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## Homework Statement

((x+2)/(x-1))^x, lim as x --> infinitiy

## Homework Equations

I think l'Hospital's Rule or something like that...Not sure where to begin with this one.

## The Attempt at a Solution

((x+2)/(x-1))^x is the same as saying ((x+2)^x)/((x-1)^x). Since the numerator and denominator appear to be +inf/+inf or 0/0 as x --> +inf or -inf respectively, I think it's okay to use l'Hospital's rule.

So I start with finding the derivative of the numerator first. y=(x+2)^x, so I take the natural log of both sides to get ln(y) = x*ln(x+2). I take the derivative of both sides, which gives y'/y = ln(x+2) + x/(x+2). I multiply both sides by y, which gives y'=((x+2)^x)*(ln(x+2) + x/(x+2)). Along the same logic, the derivative of the denominator is y'=((x-1)^x)*(ln(x-1) + x/(x-1)). Pairing the side computations together, you get (((x+2)^x)/((x-1)^x))*((ln(x+2) + x/(x+2))/(ln(x-1) + x/(x-1))). This doesn't really get me anywhere...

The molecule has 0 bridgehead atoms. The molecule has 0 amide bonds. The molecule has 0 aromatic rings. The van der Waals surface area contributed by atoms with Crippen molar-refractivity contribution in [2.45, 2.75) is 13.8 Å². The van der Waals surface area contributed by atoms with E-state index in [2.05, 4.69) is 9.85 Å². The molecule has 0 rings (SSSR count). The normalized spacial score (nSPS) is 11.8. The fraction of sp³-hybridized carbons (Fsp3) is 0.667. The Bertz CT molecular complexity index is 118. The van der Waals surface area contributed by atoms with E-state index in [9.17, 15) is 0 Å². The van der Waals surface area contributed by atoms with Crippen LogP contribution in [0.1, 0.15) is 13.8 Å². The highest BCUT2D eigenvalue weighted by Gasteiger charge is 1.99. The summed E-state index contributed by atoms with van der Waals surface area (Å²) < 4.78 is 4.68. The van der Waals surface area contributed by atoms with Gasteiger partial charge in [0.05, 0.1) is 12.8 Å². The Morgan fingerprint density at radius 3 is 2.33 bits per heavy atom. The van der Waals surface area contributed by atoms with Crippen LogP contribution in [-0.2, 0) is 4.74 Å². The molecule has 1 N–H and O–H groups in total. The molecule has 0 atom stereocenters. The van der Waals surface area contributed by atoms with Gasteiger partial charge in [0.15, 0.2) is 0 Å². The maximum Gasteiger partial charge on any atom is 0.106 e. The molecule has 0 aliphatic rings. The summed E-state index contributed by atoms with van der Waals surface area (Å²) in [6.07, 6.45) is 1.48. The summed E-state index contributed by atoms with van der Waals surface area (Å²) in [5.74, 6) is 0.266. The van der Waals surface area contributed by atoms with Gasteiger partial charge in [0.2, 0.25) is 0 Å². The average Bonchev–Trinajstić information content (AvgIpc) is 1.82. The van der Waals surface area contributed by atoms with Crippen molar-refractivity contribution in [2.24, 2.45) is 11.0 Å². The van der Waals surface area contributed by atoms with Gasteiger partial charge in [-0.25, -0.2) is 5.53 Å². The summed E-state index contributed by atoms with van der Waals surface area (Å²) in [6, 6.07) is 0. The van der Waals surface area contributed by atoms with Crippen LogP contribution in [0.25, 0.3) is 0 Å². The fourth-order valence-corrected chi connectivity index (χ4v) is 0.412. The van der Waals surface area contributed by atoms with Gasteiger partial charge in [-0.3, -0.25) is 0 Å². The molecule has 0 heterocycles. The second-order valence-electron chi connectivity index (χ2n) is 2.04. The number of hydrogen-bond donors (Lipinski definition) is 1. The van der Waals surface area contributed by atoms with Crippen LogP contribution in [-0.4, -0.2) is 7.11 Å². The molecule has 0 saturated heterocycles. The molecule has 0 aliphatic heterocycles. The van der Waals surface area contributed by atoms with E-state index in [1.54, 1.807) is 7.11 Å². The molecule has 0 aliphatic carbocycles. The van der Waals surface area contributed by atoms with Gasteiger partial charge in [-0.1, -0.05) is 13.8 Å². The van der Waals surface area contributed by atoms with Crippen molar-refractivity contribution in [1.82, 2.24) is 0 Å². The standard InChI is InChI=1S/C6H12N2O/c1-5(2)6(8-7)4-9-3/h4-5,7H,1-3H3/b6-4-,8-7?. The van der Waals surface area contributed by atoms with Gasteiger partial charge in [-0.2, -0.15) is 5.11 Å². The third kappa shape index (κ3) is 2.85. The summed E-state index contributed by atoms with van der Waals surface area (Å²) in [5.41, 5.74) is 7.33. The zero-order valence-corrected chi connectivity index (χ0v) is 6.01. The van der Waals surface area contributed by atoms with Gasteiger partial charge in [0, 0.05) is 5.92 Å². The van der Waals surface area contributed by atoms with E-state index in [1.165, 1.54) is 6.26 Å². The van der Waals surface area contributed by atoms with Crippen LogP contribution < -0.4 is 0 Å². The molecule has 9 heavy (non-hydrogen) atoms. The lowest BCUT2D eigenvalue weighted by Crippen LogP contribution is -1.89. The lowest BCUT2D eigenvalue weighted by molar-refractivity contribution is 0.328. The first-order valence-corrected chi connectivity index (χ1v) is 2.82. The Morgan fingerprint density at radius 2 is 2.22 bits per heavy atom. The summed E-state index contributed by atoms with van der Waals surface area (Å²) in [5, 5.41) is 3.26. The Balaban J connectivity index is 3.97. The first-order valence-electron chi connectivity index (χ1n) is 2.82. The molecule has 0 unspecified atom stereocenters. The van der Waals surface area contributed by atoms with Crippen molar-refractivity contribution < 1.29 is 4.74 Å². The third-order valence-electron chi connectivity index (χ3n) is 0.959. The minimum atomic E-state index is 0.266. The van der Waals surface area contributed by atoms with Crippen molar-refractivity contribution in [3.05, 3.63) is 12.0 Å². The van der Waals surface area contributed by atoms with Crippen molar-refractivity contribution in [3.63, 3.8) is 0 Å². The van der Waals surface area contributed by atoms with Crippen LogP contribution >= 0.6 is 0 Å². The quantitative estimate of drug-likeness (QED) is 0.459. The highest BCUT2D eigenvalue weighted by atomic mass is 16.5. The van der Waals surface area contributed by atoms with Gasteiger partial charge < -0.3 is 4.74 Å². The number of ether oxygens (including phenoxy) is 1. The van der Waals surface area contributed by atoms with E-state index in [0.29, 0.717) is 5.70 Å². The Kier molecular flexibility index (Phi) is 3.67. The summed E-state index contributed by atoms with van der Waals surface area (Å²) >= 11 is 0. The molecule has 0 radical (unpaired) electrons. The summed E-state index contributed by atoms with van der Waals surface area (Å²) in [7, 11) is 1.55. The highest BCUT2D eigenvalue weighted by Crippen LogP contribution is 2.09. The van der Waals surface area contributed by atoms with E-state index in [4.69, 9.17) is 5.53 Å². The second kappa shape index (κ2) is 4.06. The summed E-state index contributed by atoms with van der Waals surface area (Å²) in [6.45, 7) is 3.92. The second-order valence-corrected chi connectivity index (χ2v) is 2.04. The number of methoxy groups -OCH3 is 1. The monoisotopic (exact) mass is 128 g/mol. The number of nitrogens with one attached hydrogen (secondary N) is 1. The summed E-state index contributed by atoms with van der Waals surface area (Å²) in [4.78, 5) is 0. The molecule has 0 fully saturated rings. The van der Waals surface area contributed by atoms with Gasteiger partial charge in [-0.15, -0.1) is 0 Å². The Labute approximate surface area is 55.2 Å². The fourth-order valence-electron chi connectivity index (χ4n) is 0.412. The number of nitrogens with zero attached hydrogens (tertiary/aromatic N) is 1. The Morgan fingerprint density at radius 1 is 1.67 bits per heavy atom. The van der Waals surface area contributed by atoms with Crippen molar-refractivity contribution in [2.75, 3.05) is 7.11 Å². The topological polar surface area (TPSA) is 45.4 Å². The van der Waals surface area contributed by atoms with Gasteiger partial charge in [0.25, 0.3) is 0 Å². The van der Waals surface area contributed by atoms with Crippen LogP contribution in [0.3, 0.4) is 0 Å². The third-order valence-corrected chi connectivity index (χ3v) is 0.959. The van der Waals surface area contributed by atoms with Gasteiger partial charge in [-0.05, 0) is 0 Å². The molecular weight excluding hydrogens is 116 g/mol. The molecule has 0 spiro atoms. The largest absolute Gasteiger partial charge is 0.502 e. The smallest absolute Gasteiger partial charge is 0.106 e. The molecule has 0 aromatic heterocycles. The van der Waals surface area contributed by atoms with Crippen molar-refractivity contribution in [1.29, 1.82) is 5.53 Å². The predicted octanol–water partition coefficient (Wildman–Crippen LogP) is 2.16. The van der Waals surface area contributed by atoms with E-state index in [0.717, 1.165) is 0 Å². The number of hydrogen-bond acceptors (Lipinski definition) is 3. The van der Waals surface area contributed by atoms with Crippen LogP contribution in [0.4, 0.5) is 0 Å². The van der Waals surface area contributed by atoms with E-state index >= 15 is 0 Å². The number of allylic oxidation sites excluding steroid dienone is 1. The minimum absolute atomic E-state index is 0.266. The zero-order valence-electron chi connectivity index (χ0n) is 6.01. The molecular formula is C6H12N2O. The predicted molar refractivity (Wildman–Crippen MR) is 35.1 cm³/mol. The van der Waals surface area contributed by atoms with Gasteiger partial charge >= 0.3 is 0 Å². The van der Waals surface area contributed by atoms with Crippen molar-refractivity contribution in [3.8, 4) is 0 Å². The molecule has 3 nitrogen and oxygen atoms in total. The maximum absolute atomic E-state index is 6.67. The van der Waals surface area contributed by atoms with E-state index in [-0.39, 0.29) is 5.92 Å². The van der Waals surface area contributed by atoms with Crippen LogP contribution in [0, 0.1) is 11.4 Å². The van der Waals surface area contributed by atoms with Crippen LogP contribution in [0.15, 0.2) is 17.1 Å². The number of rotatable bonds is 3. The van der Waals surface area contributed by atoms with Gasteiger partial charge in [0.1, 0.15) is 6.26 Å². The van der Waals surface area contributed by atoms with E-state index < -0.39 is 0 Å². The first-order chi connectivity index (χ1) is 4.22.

I know the answer is e^3, but I don't know why. Here's the online calculation tool I used to arrive at that answer.

EDIT

Nevermind, found a solution.

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